An employee of Max's Artisan Breads prepares sourdough rounds at the Fresno manufacturing facility. Photo contributed

published on May 29, 2020 - 3:59 PM
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As restaurants begin to reopen again for dine-in, sales have begun to trickle back to their suppliers — and it couldn’t have come early enough for some.

In August, Max’s Artisan Breads will celebrate 20 years of baking and delivering bread to grocery stores and restaurants.

The restaurant business made up 80% of the business for the bakery, said Scott Stanley, president of Max’s.

Once COVID-19 hit and restaurants had to close their doors to dine-in guests, it didn’t take long for that effect to ripple through to suppliers.

Max’s suffered more than $100,000 in canceled orders in March.

Sales in April dropped by 80%. A few contracts with hospitals and restaurants relying on to-go kept them going, but not enough to keep Stanley from needing to lay off workers. They went from 10 shifts throughout the week to only one. By March 27, they had laid off 62 people from their peak of 98 workers.

Stanley and his management team spent those weeks in shelter-in-place trying to get an idea what actions they might need to take.

“You had to read everyday trying to figure out between the news of what’s real and trying to get good information,” he said.

Stanley and his team tried to do their own research. They do local deliveries from Visalia to Merced. They reached out to their clients to get a feel of where they were and how they were faring.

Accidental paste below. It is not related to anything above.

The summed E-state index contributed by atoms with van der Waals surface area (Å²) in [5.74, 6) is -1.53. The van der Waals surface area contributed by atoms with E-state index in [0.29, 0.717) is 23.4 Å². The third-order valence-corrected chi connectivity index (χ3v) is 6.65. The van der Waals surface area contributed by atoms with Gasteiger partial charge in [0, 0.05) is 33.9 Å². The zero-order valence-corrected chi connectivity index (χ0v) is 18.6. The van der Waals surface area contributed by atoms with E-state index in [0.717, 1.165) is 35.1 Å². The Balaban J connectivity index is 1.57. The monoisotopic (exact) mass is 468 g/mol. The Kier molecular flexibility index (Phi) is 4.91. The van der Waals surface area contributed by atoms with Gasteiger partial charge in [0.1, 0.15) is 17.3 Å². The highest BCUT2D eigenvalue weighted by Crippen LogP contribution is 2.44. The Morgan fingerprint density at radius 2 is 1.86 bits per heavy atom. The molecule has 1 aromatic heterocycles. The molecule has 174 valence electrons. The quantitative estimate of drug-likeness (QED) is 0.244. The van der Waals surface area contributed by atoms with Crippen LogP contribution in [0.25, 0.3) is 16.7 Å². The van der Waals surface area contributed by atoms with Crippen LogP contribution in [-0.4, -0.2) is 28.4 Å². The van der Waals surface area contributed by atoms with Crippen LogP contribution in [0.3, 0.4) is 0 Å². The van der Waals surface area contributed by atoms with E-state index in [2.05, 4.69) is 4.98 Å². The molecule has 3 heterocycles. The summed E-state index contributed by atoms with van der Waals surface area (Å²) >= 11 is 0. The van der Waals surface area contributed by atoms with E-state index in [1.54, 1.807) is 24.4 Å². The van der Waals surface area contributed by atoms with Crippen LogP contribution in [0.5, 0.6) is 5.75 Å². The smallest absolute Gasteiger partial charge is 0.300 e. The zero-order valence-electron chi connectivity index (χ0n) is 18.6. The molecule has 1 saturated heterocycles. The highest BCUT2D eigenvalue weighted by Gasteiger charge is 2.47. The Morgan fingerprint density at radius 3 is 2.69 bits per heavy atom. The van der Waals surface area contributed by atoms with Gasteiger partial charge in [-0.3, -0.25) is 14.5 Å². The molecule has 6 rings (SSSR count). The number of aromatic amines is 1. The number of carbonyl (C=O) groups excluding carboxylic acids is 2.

They noticed that even though some clients had a strong to-go presence and were doing well, ordering had slowed. Businesses were letting their inventories diminish.

During the downtime, they did take advantage of limited staff. They repainted the inside and outside of the bakery in west Fresno. They also had the floors resurfaced.

“But at some point we need to get back to work,” Stanley said.

Like so many other business owners, Stanley had to find ways to cut back. Instead of garbage pickups six days a week, they changed to only one day a week.

By mid-May, the customers began to come back. In mid-May, Max’s got a flurry of orders to fulfill. After being 80% down in April, Stanley predicts he’ll finish May being only 40% down from normal.

They are now back up to 82 employees. It was a challenge getting some people back who were getting unemployment, he said, but only one or two chose not to come back.

Before COVID-19, restaurant sales were hitting record highs, said Stanley.

But even as restaurants come back, the impact from COVID-19 and shelter-in-place orders has already been felt. With restaurants announcing their closing, Stanley said he’d be comfortable with getting back to 20% of where he’d normally be.

“We’d be foolish to think that we’re going to get right back to where we were,” he said.


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